Hear the whole story by listening to this fascinating podcast.

The are no graphics to accompany this talk:

Copyright restrictions apply to much of the art in the original talk and so it cannot be included on this page. You will find much of it on the Internet on the sites of the owners of the copyright.

About this podcast:

The Farnham U3A site is found at Farnham U3A Home Page.

This podcast is also available through the Apple Podcasts, Castbox, Deezer, Podchaser, Spotify and Stitcher ‘apps’.

AKM Music has licensed Media Magazine for use as the title music.

© The MrT Podcast Studio and Farnham U3A World History Group 2020

Ataturk – the greatest Nation Builder of modern times

Season 2019 / 2020 – Talk 08 – Ataturk – the greatest Nation Builder of modern times

Alan Freeland tells us the amazing story of the life of  Ataturk – the greatest Nation Builder of modern times. To call Ataturk a complex person is a great understatement! Alan takes us through the ups and downs of Ataturk’s life.

Everything changed under Ataturk. The name Ataturk means ‘Father of the nation of Turkey’. For many years the major European powers wielded global control. This was the first time a nation stood up to Europe and won.

Section 1:

Alan calls this session ‘historiography’. The dictionary defines this as ‘the study of the writing of history and of written histories’. Alan certainly did a great deal of research for this talk.

Section 2:

This section sets the scene. Alan talks about the rise and decline of the Ottoman Empire. He also introduces us to the complex culture in Turkey at that time. We learn that although Turkey was an Islamic country other religions were tolerated.

Section 3:

Alan continues by telling us about the complexities of Ataturk’s life. We learn about his focus on modernising Turkey and the lengths that he went to to achieve his aims.

The talk does cover a significant amount of history as this is critical for our understanding of his achievements. Alan touches on the First World War because that was where Ataturk made his reputation.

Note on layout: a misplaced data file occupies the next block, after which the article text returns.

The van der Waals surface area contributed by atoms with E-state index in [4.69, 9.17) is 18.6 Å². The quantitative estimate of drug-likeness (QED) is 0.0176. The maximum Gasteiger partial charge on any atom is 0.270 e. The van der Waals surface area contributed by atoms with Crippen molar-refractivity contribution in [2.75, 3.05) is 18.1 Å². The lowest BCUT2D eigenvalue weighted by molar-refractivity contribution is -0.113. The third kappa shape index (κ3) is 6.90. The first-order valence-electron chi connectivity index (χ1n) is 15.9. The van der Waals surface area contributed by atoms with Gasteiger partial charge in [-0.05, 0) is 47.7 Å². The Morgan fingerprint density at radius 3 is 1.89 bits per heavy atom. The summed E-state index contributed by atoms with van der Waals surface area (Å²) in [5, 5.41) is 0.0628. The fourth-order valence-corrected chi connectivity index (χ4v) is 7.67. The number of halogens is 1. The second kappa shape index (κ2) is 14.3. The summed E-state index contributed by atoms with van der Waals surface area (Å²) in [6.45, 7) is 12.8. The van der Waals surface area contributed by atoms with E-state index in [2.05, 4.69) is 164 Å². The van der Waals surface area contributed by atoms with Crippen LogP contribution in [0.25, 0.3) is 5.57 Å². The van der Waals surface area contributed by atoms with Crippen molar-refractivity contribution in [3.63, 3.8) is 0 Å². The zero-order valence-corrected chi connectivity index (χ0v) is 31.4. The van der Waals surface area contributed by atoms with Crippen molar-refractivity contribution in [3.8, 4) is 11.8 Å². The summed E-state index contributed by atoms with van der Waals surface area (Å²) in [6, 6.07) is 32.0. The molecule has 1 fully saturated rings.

We hear about the war to achieve independence and how the republic came about.

And finally….

We hear about his relationships with other people. Alan tells us about his marriage to someone who fully understood his mission. We hear of the care she tried to give him because of his heath. Being a strong willed person it was in vain!

Listen to the podcast to find out more!

The are no graphics to accompany this talk
About this podcast:

The Farnham U3A site is found at Farnham U3A Home Page.

This podcast is also available through the Apple Podcasts, Castbox, Deezer, Podchaser, Spotify and Stitcher ‘apps’.

AKM Music has licensed Media Magazine for use as the title music.

© The MrT Podcast Studio and Farnham U3A World History Group 2020

Sleepwalking into World War 1

Season 2019 / 2020 – Talk 06 – Sleepwalking into World War 1

Lorna Thomas tells us the fascinating story about the nations Sleepwalking into World War 1. She starts by telling us about the protagonists.

A time of great Empires, Empires with ambitions to expand. At the same time, some Empires were weakening with states seeking  independence. Because of these factors it was a time of stress, particularly in Europe.

A World War:

Soldiers came from across the Empires of the belligerents. The British forces had soldiers from Canada, India, the West Indies, Australia, New Zealand and South Africa to name a few. The French and German armies were similar.

The Catalyst:

Lorna discusses the issues in the Austro Hungarian Empire and the support it was receiving from Germany.

We hear about Arch Duke Franz Ferdinand’s visit to Sarajevo and are introduced to the principal players. Lorna tells us about the demands made on Serbia following the assassination.

The Alliances:

The key alliances were:

  • The Triple Alliance – Germany, Austria-Hungary and Italy, and
  • The Triple Entente – France, Great Britain and Russia. In addition Serbia and Montenegro were allies of Russia.
Overconfidence in the outcome?

Franz Joseph was 83 at the time of Sarajevo. One of his key advisers believed in ‘war, war, war’. In addition Kaiser Wilhelm’s advisers had planned for war in Europe for many years.

Russia had a vast army and promised support to Serbia and Montenegro.

The launching of HMS Dreadnought made many of the world’s navies obsolete.

France had lost territory to Germany in the war of 1870 and resented the defeat.

Germany believed that they would win because if the Triple Entente fought they’d be defeated and if they didn’t, the alliance would collapse.

Fallout in the family?

Queen Victoria, the Grand-mamma of Europe, might have had an influence if she’d been alive because Kaiser Wilhelm, Tsar Nicholas and King George were all close relatives.

Listen to the podcast to find out more!